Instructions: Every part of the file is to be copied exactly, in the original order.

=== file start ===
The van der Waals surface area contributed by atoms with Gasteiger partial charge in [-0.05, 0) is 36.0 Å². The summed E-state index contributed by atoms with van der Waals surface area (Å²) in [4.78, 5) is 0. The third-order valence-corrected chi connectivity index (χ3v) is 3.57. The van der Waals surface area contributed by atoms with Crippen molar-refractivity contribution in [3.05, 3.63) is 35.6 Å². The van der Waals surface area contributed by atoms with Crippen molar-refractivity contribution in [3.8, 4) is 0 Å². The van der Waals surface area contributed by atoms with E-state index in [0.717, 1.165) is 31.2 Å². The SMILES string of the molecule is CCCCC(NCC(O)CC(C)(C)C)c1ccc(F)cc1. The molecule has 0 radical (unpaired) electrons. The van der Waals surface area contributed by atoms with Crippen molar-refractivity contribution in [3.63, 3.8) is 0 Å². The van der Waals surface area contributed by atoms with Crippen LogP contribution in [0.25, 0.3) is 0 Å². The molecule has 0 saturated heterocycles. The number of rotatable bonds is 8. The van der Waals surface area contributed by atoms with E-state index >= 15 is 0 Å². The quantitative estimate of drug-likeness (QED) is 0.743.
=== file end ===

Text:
The van der Waals surface area contributed by atoms with Gasteiger partial charge in [-0.05, 0) is 36.0 Å². The summed E-state index contributed by atoms with van der Waals surface area (Å²) in [4.78, 5) is 0. The third-order valence-corrected chi connectivity index (χ3v) is 3.57. The van der Waals surface area contributed by atoms with Crippen molar-refractivity contribution in [3.05, 3.63) is 35.6 Å². The van der Waals surface area contributed by atoms with Crippen molar-refractivity contribution in [3.8, 4) is 0 Å². The van der Waals surface area contributed by atoms with E-state index in [0.717, 1.165) is 31.2 Å². The SMILES string of the molecule is CCCCC(NCC(O)CC(C)(C)C)c1ccc(F)cc1. The molecule has 0 radical (unpaired) electrons. The van der Waals surface area contributed by atoms with Crippen molar-refractivity contribution in [3.63, 3.8) is 0 Å². The van der Waals surface area contributed by atoms with Crippen LogP contribution in [0.25, 0.3) is 0 Å². The molecule has 0 saturated heterocycles. The number of rotatable bonds is 8. The van der Waals surface area contributed by atoms with E-state index >= 15 is 0 Å². The quantitative estimate of drug-likeness (QED) is 0.743.